Gemmell and other members of the Singula Partnership that own the Alan King-trained five-year-old are now looking forward to bidding for further staying honours at either York or Doncaster.

“Onwards to either the Lonsdale Cup or the Doncaster Cup, hopefully,” Gemmell added.

“The ground will be important, of course. I think he can go on good ground, but if there’s any firm in the going then he won’t be running.

“It was great for him to win the other day after missing the Gold Cup at Royal Ascot. The weather just conspired us against us, unfortunately – the rain came during the last race on the Thursday, which was no use to us.

“If the Gold Cup had been run on the Friday we’d have been there with a big shout.”

Andrew Gemmell with Paisley Park at Cheltenham
Andrew Gemmell with Paisley Park at Cheltenham (Andrew Matthews/PA)

Gemmell also provided an upbeat report on Paisley Park, who finished third when bidding to regain his crown in the Stayers’ Hurdle in March before being pulled up at Aintree.

He said: “Paisley is back (in training) and I’m looking forward to the jumps season as well. I always think with the jumpers, it’s like seeing a lot of your old mates coming back again.

“I think Aintree just came a bit too soon after Cheltenham and the course didn’t really suit him.

“Everything is grand with the horse. We’ll see this season what we do. I would think we’ll head down the same route.”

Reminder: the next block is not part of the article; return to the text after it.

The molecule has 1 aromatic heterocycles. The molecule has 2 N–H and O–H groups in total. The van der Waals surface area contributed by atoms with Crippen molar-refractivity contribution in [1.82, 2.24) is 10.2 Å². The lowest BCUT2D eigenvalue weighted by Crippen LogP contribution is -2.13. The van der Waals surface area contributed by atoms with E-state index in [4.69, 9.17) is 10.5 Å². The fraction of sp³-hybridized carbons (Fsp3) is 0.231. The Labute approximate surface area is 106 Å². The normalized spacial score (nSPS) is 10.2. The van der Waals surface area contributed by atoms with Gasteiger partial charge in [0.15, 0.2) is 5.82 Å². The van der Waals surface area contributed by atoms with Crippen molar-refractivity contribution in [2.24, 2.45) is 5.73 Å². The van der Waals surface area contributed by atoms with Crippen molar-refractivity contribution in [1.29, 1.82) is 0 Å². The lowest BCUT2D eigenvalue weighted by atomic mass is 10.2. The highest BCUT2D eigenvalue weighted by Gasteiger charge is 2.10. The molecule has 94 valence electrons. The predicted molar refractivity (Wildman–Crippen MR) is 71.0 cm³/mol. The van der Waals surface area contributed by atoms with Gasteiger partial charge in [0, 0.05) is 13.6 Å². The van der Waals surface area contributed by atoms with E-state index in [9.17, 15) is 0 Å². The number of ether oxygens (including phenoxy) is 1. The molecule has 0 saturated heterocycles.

Menuisier has high hopes for Migration

Impressive Goodwood winner Migration may have Pattern races as well as more top handicaps on his agenda this season – but is likely to stick to his best trip of 10 furlongs.

Trainer David Menuisier reports the five-year-old to have emerged from his Chesterfield Cup victory on day one of the Goodwood Festival as if he did not even have a race.

After that eyecatching success, the attention is drawn to a published entry in the Clipper Logistics Handicap at York’s Ebor meeting – but that would mean dropping back to a mile, a move Menuisier is not keen on.

He said: “I would prefer to keep him over one mile two – that’s his favourite trip.

“I wouldn’t necessarily drop him back to a mile. It was an early-closing race at York, and I left him in because I wanted to see what happened at Goodwood and keep all the options open.

“But by choice I wouldn’t really drop him back. I’m pretty sure there’s a mile-two handicap at York, but I can’t remember the handicap bracket.”

Migration seems sure to take a hike in the ratings, from his current 95.

Menuisier hopes top handicaps will still be feasible but may also contemplate a rise in class.

He added: “Historically, you’ve got the Kalaglow at Sandown as well – he ran second in the race two years ago, beaten narrowly.

“So those are the sort of races you have in mind, and the Duty Free at Newbury – and maybe also some black-type races to consider.”

Migration was off the track for two years before making a highly-promising return at Salisbury last month, and then decisively realising that potential at Goodwood.

Menuisier said: “He is fine – he came out of the race like nothing happened, and obviously I was delighted with the performance.

“We’ll give ourselves a few days and see how the handicapper reassesses him – I assume he will go up two or three pounds for that maybe, and take it from there.

“We’ll have a look at all options, but obviously the next big meeting would fit in nicely at York – and we’ll also look beyond, because he won’t be far from being a black-type horse.”

Goodwood officials thrilled with return of crowds

Officials at Goodwood were delighted with the return to normality brought about by an enthusiastic crowd over five days of the Qatar Festival.